Microsoft brags about 25 million active Outlook users and releases awful Android app
Almost four months ago Microsoft relaunched Hotmail as Outlook, as the company's response to Google's Gmail. In the meantime the new service reached more than 25 million active users, a number which has steadily grown since its introduction. To expand reach into Android territory, Microsoft even launched a new app for green droid devices.
The Redmond, Wash.-based corporation says that because of conversation threading, keyboard shortcuts, quick access to search operators and tab/send the transition towards the new Outlook email service is easier. Taking the fight over to its main competitor, the company also "finds" that four out of five (that's 80 percent in pie chart talk) Gmail users would switch to Outlook after just five days of use. That's a rather bold claim, and it seems a bit far fetched. But why?
Without providing any information as to the number of Gmail users that jumped ship, Microsoft attributes the finding to a less cluttered user interface, better spam and unwanted message interception as well as easier to use file sharing features.
Google's email service is deeply integrated with Android, the operating system that dominates the smartphone market and is a major competitor on tablets as well. But if Gmail users do want to switch to Outlook, then why did Microsoft release such an awful Android app? Does the software giant want to shoot itself in the leg?
The Outlook app is available to download from Google Play since November 26, but so far the reviews are not kind; 292 out of the total 474 users give it a one-star rating and just 60 deem it worthy of the highest mark. Reviewers complain about the outdated looks, offering a rebranded Hotmail app. Plenty of them expressed disappointment for the lack of effort that Microsoft put in.
Soham Chatterjee says "The app is ugly. I wonder if the developers ever looked at the competition before churning out their application". Erika Falls, on the other hand, points out a comparison with the sister app, Hotmail.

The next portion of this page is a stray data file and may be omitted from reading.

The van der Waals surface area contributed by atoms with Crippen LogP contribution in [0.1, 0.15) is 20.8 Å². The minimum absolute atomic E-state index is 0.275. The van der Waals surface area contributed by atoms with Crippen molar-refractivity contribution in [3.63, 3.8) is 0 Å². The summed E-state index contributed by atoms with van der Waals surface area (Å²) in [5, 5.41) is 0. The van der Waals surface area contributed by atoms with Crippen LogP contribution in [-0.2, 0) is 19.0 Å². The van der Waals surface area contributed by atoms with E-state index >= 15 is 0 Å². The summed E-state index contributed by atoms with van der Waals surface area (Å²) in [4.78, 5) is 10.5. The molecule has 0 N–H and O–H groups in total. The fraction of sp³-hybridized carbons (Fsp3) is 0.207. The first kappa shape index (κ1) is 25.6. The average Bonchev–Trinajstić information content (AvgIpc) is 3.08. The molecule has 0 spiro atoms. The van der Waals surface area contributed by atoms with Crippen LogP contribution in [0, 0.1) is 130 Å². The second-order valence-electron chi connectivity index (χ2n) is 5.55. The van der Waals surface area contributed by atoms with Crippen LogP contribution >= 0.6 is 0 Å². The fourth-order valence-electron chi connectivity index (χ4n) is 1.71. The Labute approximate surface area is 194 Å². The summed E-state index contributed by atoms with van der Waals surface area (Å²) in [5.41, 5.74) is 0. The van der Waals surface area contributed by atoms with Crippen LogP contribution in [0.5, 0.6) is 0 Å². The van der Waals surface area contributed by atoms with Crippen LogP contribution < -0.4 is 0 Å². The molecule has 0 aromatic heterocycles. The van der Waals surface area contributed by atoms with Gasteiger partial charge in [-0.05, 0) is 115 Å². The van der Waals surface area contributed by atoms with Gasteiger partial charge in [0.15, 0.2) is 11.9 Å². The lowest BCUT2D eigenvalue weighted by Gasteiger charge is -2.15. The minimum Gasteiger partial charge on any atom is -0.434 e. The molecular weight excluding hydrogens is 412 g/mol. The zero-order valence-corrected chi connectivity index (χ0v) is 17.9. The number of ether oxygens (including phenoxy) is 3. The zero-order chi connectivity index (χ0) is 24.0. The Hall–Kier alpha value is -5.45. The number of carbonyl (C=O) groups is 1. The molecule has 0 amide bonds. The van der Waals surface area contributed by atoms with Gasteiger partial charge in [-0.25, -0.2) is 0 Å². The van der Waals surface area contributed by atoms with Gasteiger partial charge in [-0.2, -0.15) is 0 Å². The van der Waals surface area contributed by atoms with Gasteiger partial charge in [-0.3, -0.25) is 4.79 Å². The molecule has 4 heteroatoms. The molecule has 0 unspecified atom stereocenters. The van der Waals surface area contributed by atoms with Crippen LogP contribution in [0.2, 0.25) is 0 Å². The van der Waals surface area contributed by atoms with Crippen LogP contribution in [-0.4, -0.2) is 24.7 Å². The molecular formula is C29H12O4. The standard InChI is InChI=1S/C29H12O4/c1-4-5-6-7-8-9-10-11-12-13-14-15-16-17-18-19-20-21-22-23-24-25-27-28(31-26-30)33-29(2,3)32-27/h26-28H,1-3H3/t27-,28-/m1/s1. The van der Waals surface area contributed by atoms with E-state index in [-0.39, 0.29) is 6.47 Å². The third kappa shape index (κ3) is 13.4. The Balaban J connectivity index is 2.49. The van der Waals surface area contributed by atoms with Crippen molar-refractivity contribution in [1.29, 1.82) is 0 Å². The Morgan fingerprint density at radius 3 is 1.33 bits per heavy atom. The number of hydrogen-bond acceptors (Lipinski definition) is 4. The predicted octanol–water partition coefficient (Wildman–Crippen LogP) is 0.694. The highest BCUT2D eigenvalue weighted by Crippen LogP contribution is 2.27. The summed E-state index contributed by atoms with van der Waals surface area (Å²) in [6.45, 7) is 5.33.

She says: "How can any company put out such a terrible application. I was hoping that since it was separate from the old hotmail app, it would have been given a fresh UI. Knowing the company, I doubt any further updates will be made".
As an Android and Outlook user, I share the pain. The interface looks designed for either Windows 95 or Android 1.5 and in no way reflects Microsoft's current design language shown in the SkyDrive app. The functionality does not best the native Email or Gmail app either, both of which are more pleasant to use.
There is no preview associated with emails, so there is no way of knowing whether it's worth reading or not. Search, which is basic functionality after all, can only be used to look up contacts but not email.
There are plenty of options available, starting with a "Quiet Time" feature that syncs email based on date, time or other factors, but not arranged in a very user friendly manner.
The Redmond, Wash.-based corporation says that Android devices are not "consistent in their native support for Exchange ActiveSync", and to make up for the fragmented feature Microsoft offers an Outlook app.
However, the latest Android iterations do come with an Email app, featuring Exchange ActiveSync support, which is properly adequate for Outlook use. I use it myself to keep track of all the emails that I receive using Microsoft's service.
Why bother replacing it with Microsoft's app?